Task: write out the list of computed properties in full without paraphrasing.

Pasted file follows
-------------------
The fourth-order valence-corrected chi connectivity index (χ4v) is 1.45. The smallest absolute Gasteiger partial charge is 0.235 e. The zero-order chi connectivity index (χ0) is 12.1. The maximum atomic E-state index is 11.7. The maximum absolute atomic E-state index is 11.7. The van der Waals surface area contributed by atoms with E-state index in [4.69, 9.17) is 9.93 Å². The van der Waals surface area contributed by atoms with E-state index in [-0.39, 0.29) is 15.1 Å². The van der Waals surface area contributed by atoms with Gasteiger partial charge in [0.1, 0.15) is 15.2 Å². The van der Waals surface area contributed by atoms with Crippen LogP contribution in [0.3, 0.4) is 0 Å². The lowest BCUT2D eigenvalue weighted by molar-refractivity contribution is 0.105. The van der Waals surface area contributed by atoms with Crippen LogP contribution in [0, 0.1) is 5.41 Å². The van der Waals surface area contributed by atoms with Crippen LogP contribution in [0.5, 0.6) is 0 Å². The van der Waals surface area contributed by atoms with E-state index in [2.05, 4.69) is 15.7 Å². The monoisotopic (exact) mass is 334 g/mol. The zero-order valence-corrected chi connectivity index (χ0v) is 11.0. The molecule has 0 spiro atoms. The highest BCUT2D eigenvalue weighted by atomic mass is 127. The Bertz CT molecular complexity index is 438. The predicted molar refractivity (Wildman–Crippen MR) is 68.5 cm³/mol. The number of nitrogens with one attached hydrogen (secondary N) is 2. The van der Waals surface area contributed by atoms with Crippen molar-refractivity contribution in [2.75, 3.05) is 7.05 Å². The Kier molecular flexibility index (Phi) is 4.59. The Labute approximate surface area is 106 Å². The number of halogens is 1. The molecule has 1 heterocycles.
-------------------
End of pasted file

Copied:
The fourth-order valence-corrected chi connectivity index (χ4v) is 1.45. The smallest absolute Gasteiger partial charge is 0.235 e. The zero-order chi connectivity index (χ0) is 12.1. The maximum atomic E-state index is 11.7. The maximum absolute atomic E-state index is 11.7. The van der Waals surface area contributed by atoms with E-state index in [4.69, 9.17) is 9.93 Å². The van der Waals surface area contributed by atoms with E-state index in [-0.39, 0.29) is 15.1 Å². The van der Waals surface area contributed by atoms with Gasteiger partial charge in [0.1, 0.15) is 15.2 Å². The van der Waals surface area contributed by atoms with Crippen LogP contribution in [0.3, 0.4) is 0 Å². The lowest BCUT2D eigenvalue weighted by molar-refractivity contribution is 0.105. The van der Waals surface area contributed by atoms with Crippen LogP contribution in [0, 0.1) is 5.41 Å². The van der Waals surface area contributed by atoms with Crippen LogP contribution in [0.5, 0.6) is 0 Å². The van der Waals surface area contributed by atoms with E-state index in [2.05, 4.69) is 15.7 Å². The monoisotopic (exact) mass is 334 g/mol. The zero-order valence-corrected chi connectivity index (χ0v) is 11.0. The molecule has 0 spiro atoms. The highest BCUT2D eigenvalue weighted by atomic mass is 127. The Bertz CT molecular complexity index is 438. The predicted molar refractivity (Wildman–Crippen MR) is 68.5 cm³/mol. The number of nitrogens with one attached hydrogen (secondary N) is 2. The van der Waals surface area contributed by atoms with Crippen molar-refractivity contribution in [2.75, 3.05) is 7.05 Å². The Kier molecular flexibility index (Phi) is 4.59. The Labute approximate surface area is 106 Å². The number of halogens is 1. The molecule has 1 heterocycles.